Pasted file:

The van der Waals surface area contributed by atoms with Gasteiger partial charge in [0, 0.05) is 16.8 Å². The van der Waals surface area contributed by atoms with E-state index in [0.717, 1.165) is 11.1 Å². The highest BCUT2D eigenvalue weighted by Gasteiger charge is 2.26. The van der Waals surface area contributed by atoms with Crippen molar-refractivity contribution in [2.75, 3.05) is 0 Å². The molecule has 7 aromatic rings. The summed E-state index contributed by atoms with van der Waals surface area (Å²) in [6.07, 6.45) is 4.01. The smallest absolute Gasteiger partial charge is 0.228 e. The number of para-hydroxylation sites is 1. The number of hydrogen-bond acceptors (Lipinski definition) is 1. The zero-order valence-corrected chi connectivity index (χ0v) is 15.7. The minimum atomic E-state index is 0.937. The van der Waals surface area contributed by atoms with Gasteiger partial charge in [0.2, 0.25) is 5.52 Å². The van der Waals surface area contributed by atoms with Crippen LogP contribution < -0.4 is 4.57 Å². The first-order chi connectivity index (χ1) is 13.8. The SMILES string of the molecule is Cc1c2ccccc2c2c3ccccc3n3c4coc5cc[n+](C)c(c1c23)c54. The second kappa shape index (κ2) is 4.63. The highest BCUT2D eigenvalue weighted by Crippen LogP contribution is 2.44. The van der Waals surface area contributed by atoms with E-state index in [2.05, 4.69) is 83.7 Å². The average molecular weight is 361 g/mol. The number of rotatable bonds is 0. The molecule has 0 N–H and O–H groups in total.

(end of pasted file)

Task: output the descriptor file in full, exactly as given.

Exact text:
The van der Waals surface area contributed by atoms with Gasteiger partial charge in [0, 0.05) is 16.8 Å². The van der Waals surface area contributed by atoms with E-state index in [0.717, 1.165) is 11.1 Å². The highest BCUT2D eigenvalue weighted by Gasteiger charge is 2.26. The van der Waals surface area contributed by atoms with Crippen molar-refractivity contribution in [2.75, 3.05) is 0 Å². The molecule has 7 aromatic rings. The summed E-state index contributed by atoms with van der Waals surface area (Å²) in [6.07, 6.45) is 4.01. The smallest absolute Gasteiger partial charge is 0.228 e. The number of para-hydroxylation sites is 1. The number of hydrogen-bond acceptors (Lipinski definition) is 1. The zero-order valence-corrected chi connectivity index (χ0v) is 15.7. The minimum atomic E-state index is 0.937. The van der Waals surface area contributed by atoms with Gasteiger partial charge in [0.2, 0.25) is 5.52 Å². The van der Waals surface area contributed by atoms with Crippen LogP contribution < -0.4 is 4.57 Å². The first-order chi connectivity index (χ1) is 13.8. The SMILES string of the molecule is Cc1c2ccccc2c2c3ccccc3n3c4coc5cc[n+](C)c(c1c23)c54. The second kappa shape index (κ2) is 4.63. The highest BCUT2D eigenvalue weighted by Crippen LogP contribution is 2.44. The van der Waals surface area contributed by atoms with E-state index in [2.05, 4.69) is 83.7 Å². The average molecular weight is 361 g/mol. The number of rotatable bonds is 0. The molecule has 0 N–H and O–H groups in total.